“Every thing that tends to insulate the individual, –to surround him with barriers of natural respect, so that each man shall feel the world is his, and man shall treat with man as a sovereign state with a sovereign state;–tends to true union as well as greatness.” R.W. Emerson, American Scholar
One of the by-products of industrialization was standardization. Advent of technology empowered business, following standardization, focused on ‘product’ as unit of their affairs. Soon, evaluation of human beings as human resources brought them down to same inanimate level of products.
In all other avenues, it is the research, technology and finance that matters. People working there are merely support functionaries. It is in health and education that they truly turn into products. Naturally, you would like to enhance the quality of toaster, car, teacher and doctor. So, you bring in reforms, ever so often, to keep pace with fashion.
With health reform, there is infrastructure, multiple industries so nurses and doctors are pushed to fringe. In case of education reform, with publication syndicates representing industry, full thrust is upon the human part – the teacher. Early on, several disciplines (psychology and then management) provided the much needed ingress to a rock solid academia. Soon a new discipline of Education started spanning its wings. It did help, so long its genuine understanding of the activity appealed to contributors to provide teachers with ample material. Over the time, losing objectivity, the suggestions stemmed out with burden of its own pedagogy.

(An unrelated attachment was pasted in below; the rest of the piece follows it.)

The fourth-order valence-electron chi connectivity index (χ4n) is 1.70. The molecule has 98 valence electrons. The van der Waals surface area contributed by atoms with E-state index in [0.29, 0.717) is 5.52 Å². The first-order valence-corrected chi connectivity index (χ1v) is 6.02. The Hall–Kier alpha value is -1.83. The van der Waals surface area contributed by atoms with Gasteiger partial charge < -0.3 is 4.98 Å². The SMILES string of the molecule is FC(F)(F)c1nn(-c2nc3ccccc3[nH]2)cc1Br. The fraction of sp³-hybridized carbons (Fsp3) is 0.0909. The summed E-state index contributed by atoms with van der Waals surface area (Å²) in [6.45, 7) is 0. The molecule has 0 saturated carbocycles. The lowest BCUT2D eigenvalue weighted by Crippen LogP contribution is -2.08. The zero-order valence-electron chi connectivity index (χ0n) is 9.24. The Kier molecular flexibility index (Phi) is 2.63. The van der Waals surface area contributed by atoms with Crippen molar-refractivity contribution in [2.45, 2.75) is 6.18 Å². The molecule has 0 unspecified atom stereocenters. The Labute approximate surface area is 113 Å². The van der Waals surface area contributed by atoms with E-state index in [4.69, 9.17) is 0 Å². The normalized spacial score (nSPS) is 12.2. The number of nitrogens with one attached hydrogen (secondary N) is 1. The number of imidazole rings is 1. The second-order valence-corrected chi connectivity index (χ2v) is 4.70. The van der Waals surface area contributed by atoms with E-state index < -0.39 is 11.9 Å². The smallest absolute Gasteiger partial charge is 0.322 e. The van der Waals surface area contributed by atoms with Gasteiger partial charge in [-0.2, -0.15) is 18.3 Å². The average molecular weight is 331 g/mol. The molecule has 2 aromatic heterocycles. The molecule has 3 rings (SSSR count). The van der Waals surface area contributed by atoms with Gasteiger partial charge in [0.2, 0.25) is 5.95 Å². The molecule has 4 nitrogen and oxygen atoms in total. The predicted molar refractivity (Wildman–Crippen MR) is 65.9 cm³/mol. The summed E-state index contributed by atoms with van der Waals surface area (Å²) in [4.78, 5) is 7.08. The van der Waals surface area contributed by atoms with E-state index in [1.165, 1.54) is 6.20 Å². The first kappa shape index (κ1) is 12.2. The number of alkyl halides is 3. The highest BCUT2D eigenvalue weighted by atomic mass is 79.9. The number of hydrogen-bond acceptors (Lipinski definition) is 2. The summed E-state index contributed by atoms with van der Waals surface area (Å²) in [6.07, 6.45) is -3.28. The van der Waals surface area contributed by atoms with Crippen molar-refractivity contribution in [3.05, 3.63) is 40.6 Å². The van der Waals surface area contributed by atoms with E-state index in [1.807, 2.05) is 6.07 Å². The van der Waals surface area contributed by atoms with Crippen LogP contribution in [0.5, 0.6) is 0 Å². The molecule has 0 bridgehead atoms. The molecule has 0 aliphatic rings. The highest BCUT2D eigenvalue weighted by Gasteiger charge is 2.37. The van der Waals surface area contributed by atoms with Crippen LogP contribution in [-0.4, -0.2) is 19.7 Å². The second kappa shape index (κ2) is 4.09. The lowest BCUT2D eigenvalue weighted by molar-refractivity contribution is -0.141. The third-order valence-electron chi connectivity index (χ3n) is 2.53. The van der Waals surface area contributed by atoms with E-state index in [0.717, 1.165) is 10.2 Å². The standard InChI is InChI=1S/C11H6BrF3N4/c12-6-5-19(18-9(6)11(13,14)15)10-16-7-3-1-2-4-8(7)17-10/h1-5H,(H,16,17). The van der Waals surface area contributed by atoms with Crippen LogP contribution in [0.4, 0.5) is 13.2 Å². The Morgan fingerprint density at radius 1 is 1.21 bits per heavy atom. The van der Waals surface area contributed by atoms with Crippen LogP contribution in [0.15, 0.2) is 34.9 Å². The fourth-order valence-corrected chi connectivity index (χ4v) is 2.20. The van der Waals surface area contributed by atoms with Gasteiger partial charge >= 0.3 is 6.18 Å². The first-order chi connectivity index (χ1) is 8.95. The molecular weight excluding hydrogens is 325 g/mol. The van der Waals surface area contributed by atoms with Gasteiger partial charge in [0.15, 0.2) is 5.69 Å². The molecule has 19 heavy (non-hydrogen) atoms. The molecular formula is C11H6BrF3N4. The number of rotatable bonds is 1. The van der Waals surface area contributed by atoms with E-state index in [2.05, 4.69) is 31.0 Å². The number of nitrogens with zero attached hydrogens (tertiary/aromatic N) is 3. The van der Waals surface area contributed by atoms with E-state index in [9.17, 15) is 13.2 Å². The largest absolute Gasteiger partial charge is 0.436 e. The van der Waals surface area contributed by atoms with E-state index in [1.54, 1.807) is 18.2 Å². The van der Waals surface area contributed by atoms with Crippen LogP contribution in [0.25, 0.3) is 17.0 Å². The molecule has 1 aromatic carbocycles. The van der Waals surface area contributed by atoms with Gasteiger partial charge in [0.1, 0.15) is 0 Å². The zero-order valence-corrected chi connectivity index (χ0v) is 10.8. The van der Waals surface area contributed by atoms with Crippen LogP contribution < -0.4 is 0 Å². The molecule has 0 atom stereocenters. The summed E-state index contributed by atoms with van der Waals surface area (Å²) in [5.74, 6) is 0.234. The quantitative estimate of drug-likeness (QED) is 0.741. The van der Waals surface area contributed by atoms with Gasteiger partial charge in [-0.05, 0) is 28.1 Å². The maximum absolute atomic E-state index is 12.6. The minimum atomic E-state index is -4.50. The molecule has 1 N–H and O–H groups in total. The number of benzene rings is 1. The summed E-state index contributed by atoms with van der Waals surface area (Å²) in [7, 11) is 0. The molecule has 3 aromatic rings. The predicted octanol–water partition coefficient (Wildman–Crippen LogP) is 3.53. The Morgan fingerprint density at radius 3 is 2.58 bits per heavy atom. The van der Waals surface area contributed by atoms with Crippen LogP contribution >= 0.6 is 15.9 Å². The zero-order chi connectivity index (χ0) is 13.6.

It did not matter to ask whether education would enlighten mind, brighten spirits through a particular course of action. So, long as it served as a tool to narrow the focus of young minds in desired direction, it was enough. With the change in premise, it was easy to design the delivery system to a T. The reform deliberates either the area of focus or the manner of delivery.